So much can be said about self-love. Believe me-I’ve heard most of the things.
“No one can really love themselves apart from community.”
“You have to learn to love yourself, before you will ever be able to love someone else.”
“You need to love other people as you love yourself.”
“It’s selfish and arrogant to assume that you can love yourself in a vacuum.”
So before I move into the bulk of this post–let’s talk about not just what self-love is, but how it can manifest itself.
I will be the first to say that love doesn’t exist in a vacuum. We all need love from people. We can seek love from animals, nature. AND most of us haven’t been taught to love ourselves. Most of what we do is project our pain & trauma. We assume that other people exist solely to love us without ever asking if there are ways we are sabotaging the love all around us-and in us.
I suppose we could say that the path of healing and love is narrow and few find it.
I’m also going to make a distinction between care and love, although they share some similarities.
Care may be practical actions I take to simply care for myself. Insert the ever-so-popular terminology of self-care right now.
Love is much more intuitive than that. Love is checking in with myself. It’s asking myself, “What do I need? What do I desire? What do I crave?”
Love isn’t being afraid of my passions. Love is acknowledging my desires and naming them as mine. Love, for me, means being cognizant of my energy, and not taking on others. Love is noticing when things shift: whether emotions, needs, wants. Love is first and foremost acknowledging that I’m human and that my passions, my energies, my needs and wants are not only completely valid, but completely good.
On this vacation of mine, the question that has been surfacing is: “How do I love myself well when I’m alone?”
There’s nothing like a vacation alone for people to start asking questions.
“Will someone else be joining you?”
“What are you here for?”
“Well, you must be meeting up with someone else, right?”
The message was clear even if the people asking me these questions were unaware of it:
It’s not okay to be alone. You must be uncomfortable. You are not enough, just you. You are not worthy.
And these messages aren’t just from these few people. It’s cultural. And they are messages I internalized at a young age.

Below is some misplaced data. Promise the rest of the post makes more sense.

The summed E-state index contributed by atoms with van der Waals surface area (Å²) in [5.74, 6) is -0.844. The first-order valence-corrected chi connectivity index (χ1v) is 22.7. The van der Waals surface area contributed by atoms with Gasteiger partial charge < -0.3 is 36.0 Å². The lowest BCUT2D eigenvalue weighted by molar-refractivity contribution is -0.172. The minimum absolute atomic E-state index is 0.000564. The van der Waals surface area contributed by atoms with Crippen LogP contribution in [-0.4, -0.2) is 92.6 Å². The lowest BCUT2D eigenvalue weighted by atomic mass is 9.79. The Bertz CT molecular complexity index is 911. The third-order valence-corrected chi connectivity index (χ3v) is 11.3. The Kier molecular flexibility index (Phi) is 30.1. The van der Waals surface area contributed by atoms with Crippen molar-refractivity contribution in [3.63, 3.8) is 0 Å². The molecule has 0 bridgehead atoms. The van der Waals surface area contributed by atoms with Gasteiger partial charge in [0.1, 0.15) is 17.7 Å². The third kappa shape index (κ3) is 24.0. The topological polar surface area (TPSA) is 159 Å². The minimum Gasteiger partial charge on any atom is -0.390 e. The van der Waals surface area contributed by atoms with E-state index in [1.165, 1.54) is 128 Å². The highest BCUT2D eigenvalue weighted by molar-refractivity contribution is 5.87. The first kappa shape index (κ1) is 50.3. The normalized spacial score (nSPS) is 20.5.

This week has been one where these messages have been exposed. Where I’ve needed to see how these messages have affected me & what I’ve done with them.
You see, I’ve desired a solo vacation for several years–and I’m just now taking one. There’s many reasons for this, including health & money, and yet what also held me back was the belief that I didn’t deserve what I wanted.
That somehow my vacations had to look busy, with lots of people,…..and I wanted none of that.
I wanted quiet, to connect with nature and myself. I knew parts would be joyous, and parts uncomfortable (like it always is when you practice spending time with yourself!), and yet I wanted all of it!
Intuitively I knew that my soul needed space. I needed space where I didn’t need to be at certain places at certain times. I needed space where I wasn’t coordinating plans with other people. I specifically needed time close to where I lived, to remember, to ground into my history, to be grateful, and to leave the things that no longer serve me.
So this week has been many things.
It’s been walking on the beach, walking to a lighthouse along a pier, swimming in Lake Michigan, and lingering long enough to watch the sunset.
It’s been so much hiking, including walking a trail that I ran over and over again in high school. My body still knew the route by heart. I still knew when the slopes were coming, where the bridges were. I remembered doing line runs (group of 5-6 people run in a line, and the leader switches every 2 minutes, setting the pace for everyone else) training together as a cross country team, and what a practice in mutuality that was.
It’s been walking along the rivers I grew up around. It’s been lamenting the history of erasure of the Chippewa indigenous people, both literally and in the telling of history. I walked into the Nature Center’s visitor center, and the white-washed history was the same one I received as a kid, the same one that is being shared across white families and in schools.
It’s been driving in Bay City & Saginaw, noticing the obvious segregation, and seeing the affects of redlining, still apparent today.
It’s been discovering a new beach, I didn’t know was that close to me growing up. The Saginaw Bay is pretty great!
It’s been reading, writing, farmer’s markets (Michigan blueberries & cherries!), buying flowers, coffee, fancy dinners and so much ice cream.
And my time isn’t even up yet!
I can already tell that deep grounding has happened, is happening, and will continue to happen.
Noticing, paying attention, & naming the environment and forces that shaped me has been vital.
Experiencing my childhood home, without family, partner, or children–is still important. Seeing the helpful and the harmful, and letting them both go.
Even in central Michigan, where I was taught that I needed to exist for someone else, that it was incredibly spiritual to deny myself–I came back, as I grow more and more into my personal power, and aware to the ravaging affects of systemic racism all around my childhood home. There is power to give up as well.
Paradoxes of course–stepping into and giving up power. Michigan-I’ll be back!